Justice after War [Full Text]

Ethics & International Affairs, Volume 16.1 (Spring 2002)

May 2, 2002

How should wars end? What counts as a just peace treaty? What does it mean to wrap up war in an ethical way? By drawing on the concepts and values of the just war tradition, this article seeks to develop a coherent, plausible and relevant account of jus post bellum.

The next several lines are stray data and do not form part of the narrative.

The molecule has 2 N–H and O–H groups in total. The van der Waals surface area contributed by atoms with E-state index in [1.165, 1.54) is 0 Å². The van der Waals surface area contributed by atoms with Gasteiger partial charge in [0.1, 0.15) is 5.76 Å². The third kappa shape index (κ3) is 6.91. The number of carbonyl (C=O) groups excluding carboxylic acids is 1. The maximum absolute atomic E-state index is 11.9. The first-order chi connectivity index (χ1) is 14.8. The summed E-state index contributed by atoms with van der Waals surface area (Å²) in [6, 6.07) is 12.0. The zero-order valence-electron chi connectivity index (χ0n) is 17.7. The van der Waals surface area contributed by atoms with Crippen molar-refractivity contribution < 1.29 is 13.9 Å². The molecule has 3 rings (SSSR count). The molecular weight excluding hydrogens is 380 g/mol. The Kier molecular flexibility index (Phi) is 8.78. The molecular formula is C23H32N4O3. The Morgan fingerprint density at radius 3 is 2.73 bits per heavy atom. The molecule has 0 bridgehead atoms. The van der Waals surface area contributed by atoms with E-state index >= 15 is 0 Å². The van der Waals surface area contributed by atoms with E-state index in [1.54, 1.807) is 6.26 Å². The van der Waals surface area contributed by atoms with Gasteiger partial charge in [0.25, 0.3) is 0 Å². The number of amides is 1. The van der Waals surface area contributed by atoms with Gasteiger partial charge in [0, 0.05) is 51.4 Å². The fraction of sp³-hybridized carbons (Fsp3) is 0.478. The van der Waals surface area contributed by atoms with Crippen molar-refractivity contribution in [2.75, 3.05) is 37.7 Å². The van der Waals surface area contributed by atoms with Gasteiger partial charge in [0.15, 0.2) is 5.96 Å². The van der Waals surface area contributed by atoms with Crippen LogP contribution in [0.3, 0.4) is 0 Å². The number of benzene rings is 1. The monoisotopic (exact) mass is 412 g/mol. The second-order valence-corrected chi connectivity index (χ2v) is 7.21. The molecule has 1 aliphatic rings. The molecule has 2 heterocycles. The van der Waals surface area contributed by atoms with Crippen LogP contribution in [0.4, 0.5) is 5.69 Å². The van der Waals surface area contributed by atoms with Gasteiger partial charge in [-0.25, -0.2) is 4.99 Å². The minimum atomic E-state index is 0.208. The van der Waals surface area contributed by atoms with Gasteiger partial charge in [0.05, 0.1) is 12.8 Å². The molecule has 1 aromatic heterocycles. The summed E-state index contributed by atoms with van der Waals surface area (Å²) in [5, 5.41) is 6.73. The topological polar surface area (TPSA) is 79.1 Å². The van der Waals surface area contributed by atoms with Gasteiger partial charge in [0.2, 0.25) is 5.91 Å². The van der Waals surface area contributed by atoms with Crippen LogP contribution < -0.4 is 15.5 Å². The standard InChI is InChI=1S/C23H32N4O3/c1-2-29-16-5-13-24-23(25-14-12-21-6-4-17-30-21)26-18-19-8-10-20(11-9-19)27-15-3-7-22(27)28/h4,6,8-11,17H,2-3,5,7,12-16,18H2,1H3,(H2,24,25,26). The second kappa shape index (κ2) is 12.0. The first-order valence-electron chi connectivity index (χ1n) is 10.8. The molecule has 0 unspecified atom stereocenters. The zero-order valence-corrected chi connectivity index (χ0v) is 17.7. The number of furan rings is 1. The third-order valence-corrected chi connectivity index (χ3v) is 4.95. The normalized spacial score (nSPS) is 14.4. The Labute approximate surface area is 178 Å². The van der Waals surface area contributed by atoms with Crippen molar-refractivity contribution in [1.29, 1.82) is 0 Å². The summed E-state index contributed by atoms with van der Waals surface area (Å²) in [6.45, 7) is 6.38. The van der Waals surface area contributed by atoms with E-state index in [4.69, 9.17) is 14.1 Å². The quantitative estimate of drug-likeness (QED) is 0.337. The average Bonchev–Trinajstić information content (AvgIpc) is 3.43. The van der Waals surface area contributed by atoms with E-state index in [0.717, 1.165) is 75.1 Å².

These war termination principles are applied to recent cases, including the Persian Gulf War, Bosnia and Kosovo, and the war against terrorism in Afghanistan. The article features a critical discussion of such topics as the vindication of rights in a peace settlement; proportionality and unconditional surrender; socio-economic sanctions and the protection of civilians in the post-war period; war crimes trials; fiscal restitution; and the rehabilitation of a country defeated in war.